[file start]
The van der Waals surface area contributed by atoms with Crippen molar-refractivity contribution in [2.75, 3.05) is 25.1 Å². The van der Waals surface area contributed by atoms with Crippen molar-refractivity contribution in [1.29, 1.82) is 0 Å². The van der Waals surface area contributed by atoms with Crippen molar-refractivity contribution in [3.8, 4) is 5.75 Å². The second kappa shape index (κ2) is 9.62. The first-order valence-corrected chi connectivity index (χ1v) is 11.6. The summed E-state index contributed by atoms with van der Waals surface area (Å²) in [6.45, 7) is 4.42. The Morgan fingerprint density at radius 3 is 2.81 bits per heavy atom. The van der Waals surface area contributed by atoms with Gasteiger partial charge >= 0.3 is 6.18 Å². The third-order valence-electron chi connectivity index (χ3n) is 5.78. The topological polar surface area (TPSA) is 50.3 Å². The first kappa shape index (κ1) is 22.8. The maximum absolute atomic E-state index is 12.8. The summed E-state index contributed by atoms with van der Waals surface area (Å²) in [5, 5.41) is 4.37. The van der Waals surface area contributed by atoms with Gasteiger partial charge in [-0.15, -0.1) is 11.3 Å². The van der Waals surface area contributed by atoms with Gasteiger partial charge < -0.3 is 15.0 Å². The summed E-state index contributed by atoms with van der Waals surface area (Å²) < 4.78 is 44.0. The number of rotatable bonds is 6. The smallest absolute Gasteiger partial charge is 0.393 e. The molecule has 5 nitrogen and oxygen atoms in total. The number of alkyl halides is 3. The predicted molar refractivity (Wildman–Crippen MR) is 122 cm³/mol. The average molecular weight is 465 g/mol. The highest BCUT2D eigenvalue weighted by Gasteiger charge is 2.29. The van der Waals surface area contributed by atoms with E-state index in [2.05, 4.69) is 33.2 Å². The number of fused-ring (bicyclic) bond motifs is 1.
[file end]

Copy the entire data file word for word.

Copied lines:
The van der Waals surface area contributed by atoms with Crippen molar-refractivity contribution in [2.75, 3.05) is 25.1 Å². The van der Waals surface area contributed by atoms with Crippen molar-refractivity contribution in [1.29, 1.82) is 0 Å². The van der Waals surface area contributed by atoms with Crippen molar-refractivity contribution in [3.8, 4) is 5.75 Å². The second kappa shape index (κ2) is 9.62. The first-order valence-corrected chi connectivity index (χ1v) is 11.6. The summed E-state index contributed by atoms with van der Waals surface area (Å²) in [6.45, 7) is 4.42. The Morgan fingerprint density at radius 3 is 2.81 bits per heavy atom. The van der Waals surface area contributed by atoms with Gasteiger partial charge >= 0.3 is 6.18 Å². The third-order valence-electron chi connectivity index (χ3n) is 5.78. The topological polar surface area (TPSA) is 50.3 Å². The first kappa shape index (κ1) is 22.8. The maximum absolute atomic E-state index is 12.8. The summed E-state index contributed by atoms with van der Waals surface area (Å²) in [5, 5.41) is 4.37. The van der Waals surface area contributed by atoms with Gasteiger partial charge in [-0.15, -0.1) is 11.3 Å². The van der Waals surface area contributed by atoms with Gasteiger partial charge < -0.3 is 15.0 Å². The summed E-state index contributed by atoms with van der Waals surface area (Å²) < 4.78 is 44.0. The number of rotatable bonds is 6. The smallest absolute Gasteiger partial charge is 0.393 e. The molecule has 5 nitrogen and oxygen atoms in total. The number of alkyl halides is 3. The predicted molar refractivity (Wildman–Crippen MR) is 122 cm³/mol. The average molecular weight is 465 g/mol. The highest BCUT2D eigenvalue weighted by Gasteiger charge is 2.29. The van der Waals surface area contributed by atoms with E-state index in [2.05, 4.69) is 33.2 Å². The number of fused-ring (bicyclic) bond motifs is 1.